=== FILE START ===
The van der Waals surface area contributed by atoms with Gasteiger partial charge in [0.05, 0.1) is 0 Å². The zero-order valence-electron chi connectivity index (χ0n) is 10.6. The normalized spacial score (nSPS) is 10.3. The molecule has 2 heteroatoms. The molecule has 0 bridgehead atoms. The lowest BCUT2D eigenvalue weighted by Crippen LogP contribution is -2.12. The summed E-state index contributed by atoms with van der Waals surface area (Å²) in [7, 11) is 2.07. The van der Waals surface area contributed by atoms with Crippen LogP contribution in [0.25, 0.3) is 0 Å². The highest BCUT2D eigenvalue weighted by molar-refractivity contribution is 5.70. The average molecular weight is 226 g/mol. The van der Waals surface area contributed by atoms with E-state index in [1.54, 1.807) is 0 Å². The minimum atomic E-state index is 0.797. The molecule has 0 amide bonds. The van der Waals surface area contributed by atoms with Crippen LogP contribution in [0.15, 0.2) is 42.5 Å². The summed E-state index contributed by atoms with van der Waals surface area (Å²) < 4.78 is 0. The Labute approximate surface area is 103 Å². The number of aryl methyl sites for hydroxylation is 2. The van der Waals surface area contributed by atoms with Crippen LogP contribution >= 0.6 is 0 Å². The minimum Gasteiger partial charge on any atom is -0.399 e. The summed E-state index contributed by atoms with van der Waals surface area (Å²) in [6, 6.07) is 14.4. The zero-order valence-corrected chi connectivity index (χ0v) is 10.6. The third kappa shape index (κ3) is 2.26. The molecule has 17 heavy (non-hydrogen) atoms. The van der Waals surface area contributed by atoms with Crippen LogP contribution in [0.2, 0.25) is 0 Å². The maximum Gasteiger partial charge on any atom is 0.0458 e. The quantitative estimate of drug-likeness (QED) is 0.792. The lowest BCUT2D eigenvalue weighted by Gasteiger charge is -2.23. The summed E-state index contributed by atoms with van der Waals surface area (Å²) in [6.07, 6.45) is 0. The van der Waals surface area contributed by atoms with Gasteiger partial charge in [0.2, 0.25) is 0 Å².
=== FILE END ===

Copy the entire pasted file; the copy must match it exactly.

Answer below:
The van der Waals surface area contributed by atoms with Gasteiger partial charge in [0.05, 0.1) is 0 Å². The zero-order valence-electron chi connectivity index (χ0n) is 10.6. The normalized spacial score (nSPS) is 10.3. The molecule has 2 heteroatoms. The molecule has 0 bridgehead atoms. The lowest BCUT2D eigenvalue weighted by Crippen LogP contribution is -2.12. The summed E-state index contributed by atoms with van der Waals surface area (Å²) in [7, 11) is 2.07. The van der Waals surface area contributed by atoms with Crippen LogP contribution in [0.25, 0.3) is 0 Å². The highest BCUT2D eigenvalue weighted by molar-refractivity contribution is 5.70. The average molecular weight is 226 g/mol. The van der Waals surface area contributed by atoms with E-state index in [1.54, 1.807) is 0 Å². The minimum atomic E-state index is 0.797. The molecule has 0 amide bonds. The van der Waals surface area contributed by atoms with Crippen LogP contribution in [0.15, 0.2) is 42.5 Å². The summed E-state index contributed by atoms with van der Waals surface area (Å²) < 4.78 is 0. The Labute approximate surface area is 103 Å². The number of aryl methyl sites for hydroxylation is 2. The van der Waals surface area contributed by atoms with Crippen LogP contribution >= 0.6 is 0 Å². The minimum Gasteiger partial charge on any atom is -0.399 e. The summed E-state index contributed by atoms with van der Waals surface area (Å²) in [6, 6.07) is 14.4. The zero-order valence-corrected chi connectivity index (χ0v) is 10.6. The third kappa shape index (κ3) is 2.26. The molecule has 17 heavy (non-hydrogen) atoms. The van der Waals surface area contributed by atoms with Crippen LogP contribution in [0.2, 0.25) is 0 Å². The maximum Gasteiger partial charge on any atom is 0.0458 e. The quantitative estimate of drug-likeness (QED) is 0.792. The lowest BCUT2D eigenvalue weighted by Gasteiger charge is -2.23. The summed E-state index contributed by atoms with van der Waals surface area (Å²) in [6.07, 6.45) is 0. The van der Waals surface area contributed by atoms with Gasteiger partial charge in [0.2, 0.25) is 0 Å².